Embattled former fashion executive Peter Nygard’s now defunct apparel empire was victimized by a ransomware attack late last year, a newly released statement from the group of companies revealed.
Nygard, 79, helmed a suite of Canadian clothing and denim brands dating back to 1967. In December, the mogul was indicted on charges of sex trafficking, and stands accused of sexually abusing a number of women and underage girls over the course of decades. A February raid precipitated a civil class-action lawsuit against Nygard, and his firm filed for bankruptcy in March following revelations that its companies were more than $50 million in debt.
The companies, which have now entered receivership in Canada, were targeted by a ransomware attack on Dec. 12, a statement from the collective revealed last week. Cybersecurity professionals say that the attack on the group’s IT systems was contained, but while “ongoing assessment work is proceeding, the full scope and impact of the attack has yet to be determined.”
Richter Advisory Group, Inc., the court-appointed receiver of Nygard’s nine companies, urged any individuals and parties that may have had dealings with any of the groups to monitor their information for any “unusual activity,” like suspicious emails or other communications claiming to be from Nygard companies.
The receiver released a report on Dec. 30 detailing the ransomware attack, in which certain Nygard files were encrypted and therefore made un-viewable by stakeholders. Hackers demanded a payment of 99 Bitcoin ($3.6 million) for the software to “decrypt” the files on Dec. 12, eventually upping the stakes to 198 Bitcoin (more than $7.2 million) when Richter Advisory Group failed to respond to their initial demands. On Dec. 23, the hackers threatened to release Nygard’s files and data, including privileged information from Nygard’s former clients, to the public on Jan 2.
Upon being alerted to the security breach, Richter Advisory Group engaged professionals from its IT risk assessment arm and attempted to contain the spread of malware by taking all servers offline and powering them down. The group also engaged IT consultancy Sophos in attempting to salvage electronic records and programs that were compromised, successfully backing up more than 40 servers.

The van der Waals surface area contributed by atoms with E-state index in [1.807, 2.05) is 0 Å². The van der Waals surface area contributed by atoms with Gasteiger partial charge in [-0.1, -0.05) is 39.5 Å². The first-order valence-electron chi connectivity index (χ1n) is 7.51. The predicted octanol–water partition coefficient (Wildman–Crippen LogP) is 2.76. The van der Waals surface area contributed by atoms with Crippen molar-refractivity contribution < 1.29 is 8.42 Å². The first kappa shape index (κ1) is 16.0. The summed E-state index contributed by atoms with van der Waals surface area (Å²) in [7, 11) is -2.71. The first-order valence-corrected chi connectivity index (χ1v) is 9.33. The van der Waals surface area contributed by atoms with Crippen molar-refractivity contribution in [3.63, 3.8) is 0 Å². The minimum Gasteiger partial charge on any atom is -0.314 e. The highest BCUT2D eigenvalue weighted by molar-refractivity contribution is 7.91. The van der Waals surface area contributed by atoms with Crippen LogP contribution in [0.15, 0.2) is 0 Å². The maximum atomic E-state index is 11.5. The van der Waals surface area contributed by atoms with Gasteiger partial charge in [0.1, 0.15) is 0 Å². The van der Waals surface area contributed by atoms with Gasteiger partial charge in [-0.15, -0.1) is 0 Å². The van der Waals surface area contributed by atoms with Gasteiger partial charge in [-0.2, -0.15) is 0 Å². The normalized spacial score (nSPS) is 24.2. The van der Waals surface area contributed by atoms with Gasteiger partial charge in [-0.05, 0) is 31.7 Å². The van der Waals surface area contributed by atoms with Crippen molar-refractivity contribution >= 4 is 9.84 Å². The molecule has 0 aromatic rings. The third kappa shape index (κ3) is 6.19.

The company also began reaching out to former Nygard employees, e-commerce customers, wholesale and retail partners, and suppliers in order to apprise them of the event and potential risks to their information. The identity of the hackers and the motivation behind the cyber attack are still unknown, it said.
As Richter Advisory Group continues to assess the scope and implications of the virtual violation, it advised in its report that an attempt to restore the fashion companies’ IT infrastructure could be futile. While the firm is still working to recover files, “the functionality of the IT system has been permanently compromised,” it said, and will not operate as it did before the attack. Even if decryption software were to become available to help recover the stolen data, the endeavor “would be costly and may not be reasonable or appropriate given the status of these non-operating companies or the relevance to litigation matters” as asserted by Peter Nygard, his companies and their lawyers.
Nygard, who is being held in a Winnipeg, Manitoba jail as he awaits trial, appealed to be released on the first day of a two-day bail hearing that began Tuesday. Two former employees agreed to back a bond of $940,000 for the accused rapist, Bloomberg reported. His lawyer, Jay Prober, said that detaining Nygard in jail at the advanced age of 79 amounted to “nothing short of a death sentence” as the pandemic continues to spread.
Canadian prosecutor Scott Farlinger opposed the release, however, characterizing Nygard as a flight risk earlier this month. Nygard is wanted in the Bahamas on a separate case, he said, after failing to attend a court hearing there.